Do you see any negative effects of the burn? These effects may include increased erosion or absence of flora and fauna you expected to come back.
Was the burn difficult to complete? For example, were fuels too patchy to carry fire effectively and meet the intended burning needs or vice versa?
Are there concerns about aspects of the burn that should be addressed now or before a future burn?
Was there good support and participation in the burn? Did the burn provide an opportunity to co-learn and share knowledge?
© 2023 Muskrats to Moose Project Team
Checklist: Reporting on an Indigenous-Led Fire Prescription
Confirm that you complete the following activities when reporting on your Indigenous-led fire prescription:
Measure progress and update the Indigenous-led fire prescription.
Track progress in implementing the Indigenous-led fire prescription in applying uses of fire on the land and attaining goals and management objectives, includes fire effects monitoring.
Evaluate effectiveness of the Indigenous-led fire prescription on a regularly scheduled basis, for example, an annual review.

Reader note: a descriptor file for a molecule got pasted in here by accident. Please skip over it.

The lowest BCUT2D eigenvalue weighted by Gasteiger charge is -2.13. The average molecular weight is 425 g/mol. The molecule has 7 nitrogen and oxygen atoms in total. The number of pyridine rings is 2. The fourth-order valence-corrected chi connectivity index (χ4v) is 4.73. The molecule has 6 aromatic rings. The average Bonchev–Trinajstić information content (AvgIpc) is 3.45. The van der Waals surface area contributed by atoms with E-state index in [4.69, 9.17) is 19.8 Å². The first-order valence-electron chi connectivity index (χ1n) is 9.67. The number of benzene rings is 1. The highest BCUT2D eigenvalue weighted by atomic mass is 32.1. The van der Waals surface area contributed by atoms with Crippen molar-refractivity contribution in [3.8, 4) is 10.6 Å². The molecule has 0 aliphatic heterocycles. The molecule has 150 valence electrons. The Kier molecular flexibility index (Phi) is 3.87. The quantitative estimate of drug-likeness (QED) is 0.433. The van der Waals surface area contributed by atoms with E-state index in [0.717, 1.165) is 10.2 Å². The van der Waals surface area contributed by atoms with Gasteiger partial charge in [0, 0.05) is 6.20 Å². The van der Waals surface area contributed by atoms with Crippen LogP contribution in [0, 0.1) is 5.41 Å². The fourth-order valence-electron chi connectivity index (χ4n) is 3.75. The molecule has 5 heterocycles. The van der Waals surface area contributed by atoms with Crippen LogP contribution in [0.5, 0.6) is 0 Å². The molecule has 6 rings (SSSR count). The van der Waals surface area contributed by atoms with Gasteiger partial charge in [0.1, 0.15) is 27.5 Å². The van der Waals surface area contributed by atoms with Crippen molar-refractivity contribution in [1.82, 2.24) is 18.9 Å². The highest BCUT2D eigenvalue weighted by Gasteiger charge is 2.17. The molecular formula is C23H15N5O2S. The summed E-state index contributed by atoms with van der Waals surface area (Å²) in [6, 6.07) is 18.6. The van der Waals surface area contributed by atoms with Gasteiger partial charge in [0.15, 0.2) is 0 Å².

Continue monitoring climate change and its growing impact, including regularly reviewing basic assumptions for cultural and ecological monitoring, for example, an annual review.
Update the Indigenous-led fire prescription as circumstances change, holistic values shift and new information becomes available, for example, every five years.
© 2023 Muskrats to Moose Project Team
Reflections: Cumberland Delta Resource Management Fires Burn Plan
The Cumberland Delta Resource Management Fires Burn Plan is an example of an Indigenous-led fire prescription for the Cumberland Delta wetlands in northern Saskatchewan. This completed and approved Indigenous-led fire prescription supports the rejuvenation of flora and fauna in these wetlands.
So, how did the Cumberland Delta Resource Management Fires Burn Plan come about?